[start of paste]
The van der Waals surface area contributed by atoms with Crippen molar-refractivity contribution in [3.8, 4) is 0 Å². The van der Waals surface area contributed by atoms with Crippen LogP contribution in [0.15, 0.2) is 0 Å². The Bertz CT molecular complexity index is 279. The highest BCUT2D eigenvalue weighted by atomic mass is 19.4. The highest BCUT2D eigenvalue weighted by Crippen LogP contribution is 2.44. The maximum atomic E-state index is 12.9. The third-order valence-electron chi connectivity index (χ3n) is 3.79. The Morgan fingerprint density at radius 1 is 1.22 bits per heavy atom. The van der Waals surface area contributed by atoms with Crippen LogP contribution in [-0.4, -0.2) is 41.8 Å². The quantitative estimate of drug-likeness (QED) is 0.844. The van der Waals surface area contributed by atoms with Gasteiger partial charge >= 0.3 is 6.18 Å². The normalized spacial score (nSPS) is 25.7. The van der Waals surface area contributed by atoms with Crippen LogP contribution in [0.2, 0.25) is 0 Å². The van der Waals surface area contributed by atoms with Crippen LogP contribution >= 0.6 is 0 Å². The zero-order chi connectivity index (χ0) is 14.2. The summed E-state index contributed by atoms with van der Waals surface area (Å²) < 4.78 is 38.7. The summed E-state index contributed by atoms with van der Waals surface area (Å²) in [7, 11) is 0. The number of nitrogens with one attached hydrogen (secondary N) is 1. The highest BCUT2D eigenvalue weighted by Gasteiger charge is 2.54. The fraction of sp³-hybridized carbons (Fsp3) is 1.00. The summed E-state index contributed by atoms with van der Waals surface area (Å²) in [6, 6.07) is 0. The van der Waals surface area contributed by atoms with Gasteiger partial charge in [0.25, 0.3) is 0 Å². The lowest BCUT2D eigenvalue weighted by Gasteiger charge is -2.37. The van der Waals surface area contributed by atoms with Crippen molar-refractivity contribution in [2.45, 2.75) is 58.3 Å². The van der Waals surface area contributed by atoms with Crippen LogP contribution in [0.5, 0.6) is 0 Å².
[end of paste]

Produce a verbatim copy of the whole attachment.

The van der Waals surface area contributed by atoms with Crippen molar-refractivity contribution in [3.8, 4) is 0 Å². The van der Waals surface area contributed by atoms with Crippen LogP contribution in [0.15, 0.2) is 0 Å². The Bertz CT molecular complexity index is 279. The highest BCUT2D eigenvalue weighted by atomic mass is 19.4. The highest BCUT2D eigenvalue weighted by Crippen LogP contribution is 2.44. The maximum atomic E-state index is 12.9. The third-order valence-electron chi connectivity index (χ3n) is 3.79. The Morgan fingerprint density at radius 1 is 1.22 bits per heavy atom. The van der Waals surface area contributed by atoms with Crippen LogP contribution in [-0.4, -0.2) is 41.8 Å². The quantitative estimate of drug-likeness (QED) is 0.844. The van der Waals surface area contributed by atoms with Gasteiger partial charge >= 0.3 is 6.18 Å². The normalized spacial score (nSPS) is 25.7. The van der Waals surface area contributed by atoms with Crippen LogP contribution in [0.2, 0.25) is 0 Å². The van der Waals surface area contributed by atoms with Crippen LogP contribution >= 0.6 is 0 Å². The zero-order chi connectivity index (χ0) is 14.2. The summed E-state index contributed by atoms with van der Waals surface area (Å²) < 4.78 is 38.7. The summed E-state index contributed by atoms with van der Waals surface area (Å²) in [7, 11) is 0. The number of nitrogens with one attached hydrogen (secondary N) is 1. The highest BCUT2D eigenvalue weighted by Gasteiger charge is 2.54. The fraction of sp³-hybridized carbons (Fsp3) is 1.00. The summed E-state index contributed by atoms with van der Waals surface area (Å²) in [6, 6.07) is 0. The van der Waals surface area contributed by atoms with Gasteiger partial charge in [0.25, 0.3) is 0 Å². The lowest BCUT2D eigenvalue weighted by Gasteiger charge is -2.37. The van der Waals surface area contributed by atoms with Crippen molar-refractivity contribution in [2.45, 2.75) is 58.3 Å². The van der Waals surface area contributed by atoms with Crippen LogP contribution in [0.5, 0.6) is 0 Å².